I don't usually like music games. They don't do much for me. I don't like singing along doing karaoke, I don't like sweating and stepping on arrows in Dance Dance Revolution, and I don't like anything that uses bongos… but I like Guitar Hero. Why do I like Guitar Hero when so many other audio-based games leave me cold? In this case, it's all about the controller.
Looking strictly at the gameplay, Guitar Hero is nothing more than logical evolution from Harmonix based on their other efforts like the excellent FreQuency and the pretty good Amplitude. Colored icons scroll towards the player and the correct button or sequence of buttons must be pushed at a certain time. It's not new, and it's not even really different. But, like I said—it's all about the controller.
Coming packaged with a peripheral in the shape of a guitar, a certain kind of magic takes hold when the ax gets plugged in and the opening menu screens are navigated. It might not make a lot of sense at first, but there's an incredible difference between sitting slouched over on a couch and standing up with legs spread in a power stance.
It feels stupid and embarrassing at first, so I recommend trying it out in a room alone. However, before the first song is over, the dark overlord of rock 'n roll makes his presence known and any thoughts of self-consciousness or modesty get tossed out the window. Now I gathered an audience. It may have been just my fiancée and my dog, but that didn't matter—I was a rock star.
For a few minutes, dreams of being a bad-ass chick magnet shredding a guitar onstage come true. My hands have to move to make the notes blast. My fingers have to fly. After nailing all the chords in a tough song, I almost expect a roadie to run in from the other room holding a mirror piled high with cocaine, a flock of hot groupies close behind. Without ever having taken a lesson in my life, Guitar Hero turns me into an all-powerful icon, kicking ass and ready to trash a cheap hotel room.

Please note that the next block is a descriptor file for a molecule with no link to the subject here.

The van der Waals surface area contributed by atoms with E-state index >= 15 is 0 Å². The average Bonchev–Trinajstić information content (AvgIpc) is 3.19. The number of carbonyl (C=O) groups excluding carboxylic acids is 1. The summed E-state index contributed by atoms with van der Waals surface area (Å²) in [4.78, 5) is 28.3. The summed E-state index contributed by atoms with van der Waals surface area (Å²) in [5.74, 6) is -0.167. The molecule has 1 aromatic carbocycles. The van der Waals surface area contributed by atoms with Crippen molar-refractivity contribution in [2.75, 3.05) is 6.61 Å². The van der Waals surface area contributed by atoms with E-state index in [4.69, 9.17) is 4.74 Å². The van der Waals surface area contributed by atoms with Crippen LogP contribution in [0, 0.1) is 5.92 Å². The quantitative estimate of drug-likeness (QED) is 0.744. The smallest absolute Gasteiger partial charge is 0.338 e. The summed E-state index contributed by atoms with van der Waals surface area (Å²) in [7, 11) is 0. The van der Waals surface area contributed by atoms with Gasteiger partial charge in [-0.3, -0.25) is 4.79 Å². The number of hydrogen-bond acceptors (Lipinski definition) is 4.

It goes without saying that very few games I've ever played have had such a visceral, immediate and transformative effect. Although intellectually my brain may tell me that there isn't much to it, it's impossible to ignore the electricity of one hand on the fret buttons and one on the strum key. It's a physical reaction.
By playing the game in a way that actually emulates playing the instrument, it becomes that much easier to slip into the music and start pounding away. The song selections are excellent, and although there are a few notable artists missing (where's the AC/DC? Pre-Hagar Van Halen?), anyone who appreciates rock will be sated with the work here; you just can't not move your head and jam to people like Jimi Hendrix, the Ramones, Black Sabbath, Megadeth, Motorhead, Pantera and more.
There isn't a whole lot to complain about with Guitar Hero—you're either going to rock out like a mofo and become the essence of superstardom, or you're not. The odds say you will. It's true the visuals could use a little more variety and pizzazz, and the game does get unbelievably difficult on the higher settings (so get practicing), but these aren't really things that can be held against it. The game is what it is, and nothing I could say in this review will effectively capture the sensation of holding the guitar controller straight up in the air and slamming through an insane series of notes on reflex, not really understanding how I did it—and not really caring.
Now move aside… my solo is coming up.